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Taiwan's private sector needs more R&D funding: academic

2012/06/25 19:22:13

Taipei, June 25 (CNA) Taiwan's research and development (R&D) funding is highly concentrated in the public sector, while the private sector is lagging behind, a situation that needs to be addressed, an academic said Monday.

Hu Sheng-cheng, a fellow at the country's top research institute Academia Sinica, said except for huge enterprises like the Hon Hai Group and Taiwan Semiconductor Manufacturing Co that have made significant investments in R&D, companies in the private sector generally lack funds for research.

But even in the public sector where there is more funding, there is not much efficiency in terms of research, said Hu, a former chairman of the Council for Economic Planning and Development.

These two factors -- lack of R&D funding in the private sector and poor research efficiency in the public sector -- have contributed to Taiwan's low economic growth compared with its main trade competitor South Korea, Hu said at a forum on the economic challenges facing Taiwan.

He pointed out that South Korea spends four times as much as Taiwan in R&D.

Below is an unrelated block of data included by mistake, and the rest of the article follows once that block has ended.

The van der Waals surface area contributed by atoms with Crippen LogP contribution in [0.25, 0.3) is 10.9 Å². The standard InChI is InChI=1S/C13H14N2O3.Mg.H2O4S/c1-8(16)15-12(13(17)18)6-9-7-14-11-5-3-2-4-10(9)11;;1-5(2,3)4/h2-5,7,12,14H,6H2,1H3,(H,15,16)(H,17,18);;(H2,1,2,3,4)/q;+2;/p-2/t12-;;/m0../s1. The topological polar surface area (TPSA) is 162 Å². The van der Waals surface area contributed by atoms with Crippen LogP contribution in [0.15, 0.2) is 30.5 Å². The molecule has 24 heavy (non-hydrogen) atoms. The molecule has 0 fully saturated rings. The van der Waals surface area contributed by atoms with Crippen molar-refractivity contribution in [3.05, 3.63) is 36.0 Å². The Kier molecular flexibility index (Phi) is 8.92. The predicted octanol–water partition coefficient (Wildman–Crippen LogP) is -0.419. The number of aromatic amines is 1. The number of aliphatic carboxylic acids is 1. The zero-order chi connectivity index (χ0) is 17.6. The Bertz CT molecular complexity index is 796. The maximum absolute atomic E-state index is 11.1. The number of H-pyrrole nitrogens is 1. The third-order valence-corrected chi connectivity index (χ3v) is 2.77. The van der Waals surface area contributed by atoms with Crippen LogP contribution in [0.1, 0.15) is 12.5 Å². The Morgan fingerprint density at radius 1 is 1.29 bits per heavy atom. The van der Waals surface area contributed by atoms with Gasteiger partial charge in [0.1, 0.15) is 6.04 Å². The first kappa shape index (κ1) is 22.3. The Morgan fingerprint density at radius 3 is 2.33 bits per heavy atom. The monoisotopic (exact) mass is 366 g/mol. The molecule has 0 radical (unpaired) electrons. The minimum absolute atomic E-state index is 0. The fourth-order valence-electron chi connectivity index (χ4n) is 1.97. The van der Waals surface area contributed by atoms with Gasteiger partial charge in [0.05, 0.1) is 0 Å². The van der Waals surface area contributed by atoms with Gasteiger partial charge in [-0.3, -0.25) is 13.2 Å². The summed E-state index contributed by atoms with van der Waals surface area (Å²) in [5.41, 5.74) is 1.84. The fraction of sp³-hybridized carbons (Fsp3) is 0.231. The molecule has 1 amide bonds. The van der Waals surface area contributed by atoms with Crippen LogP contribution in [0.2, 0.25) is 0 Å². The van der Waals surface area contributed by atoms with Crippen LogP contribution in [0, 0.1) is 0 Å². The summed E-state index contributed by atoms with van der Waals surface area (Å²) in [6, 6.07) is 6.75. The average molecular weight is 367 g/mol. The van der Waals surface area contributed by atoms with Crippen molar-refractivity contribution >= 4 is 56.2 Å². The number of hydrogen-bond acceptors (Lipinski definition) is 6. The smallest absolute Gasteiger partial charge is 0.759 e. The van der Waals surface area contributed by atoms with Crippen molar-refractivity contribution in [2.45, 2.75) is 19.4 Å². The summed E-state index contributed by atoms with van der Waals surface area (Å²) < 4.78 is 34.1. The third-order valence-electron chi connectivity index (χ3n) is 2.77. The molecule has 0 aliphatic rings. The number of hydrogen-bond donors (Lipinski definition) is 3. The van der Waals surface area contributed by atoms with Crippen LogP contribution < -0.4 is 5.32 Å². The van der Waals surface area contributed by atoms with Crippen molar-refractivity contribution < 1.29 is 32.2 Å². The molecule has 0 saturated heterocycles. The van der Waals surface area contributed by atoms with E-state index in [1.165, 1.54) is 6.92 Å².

In fact, the R&D budget of Samsung Electronics Co., South Korea's top electronics company, is more than the entire amount spent in Taiwan, Hu said.

He suggested that the Taiwan government provide independent funding for state-sponsored research institutions and national universities.

On the issue of Taiwan's efforts to sign free trade agreements (FTAs) with other countries, Hu said the government should offer clearer guidelines on how it would protect local industries that are not highly competitive.

In addition, the government needs to train more people in the field of international negotiations to help Taiwan make a breakthrough in its FTA efforts, he said.

Also at the forum, Chang Pin-tsao, chairman of the General Chamber of Commerce of the Republic of China, said that foreign investment in Taiwan has been in the decline over the past few years.

Foreign investors have gradually lost interest in the Taiwan market because the country's economic growth has been lagging behind Singapore and South Korea's over the past three years, Chang said.

Foreign investment in Taiwan totaled US$10 billion in 2007. In 2008, the figure dropped to US$6.7 billion, and to US$4.4 billion in 2009. In 2010, it dived by another 30 percent.

Chang urged the government to proactively support businesses in the private sector.

Many policymakers in the public sector shy away from supporting private businesses for fear of being accused of pandering to private interests, he said.

This has now become an excuse for officials to not to assist the private sector, Chang said.

The government should institutionalize its support system and stick to the law to avoid such accusations, he added.

The forum, organized by the United Daily News Group, brought together politicians, business leaders and scholars to identify and discuss solutions to Taiwan's economic challenges.

(By Lin Hui-chun and Ann Chen)
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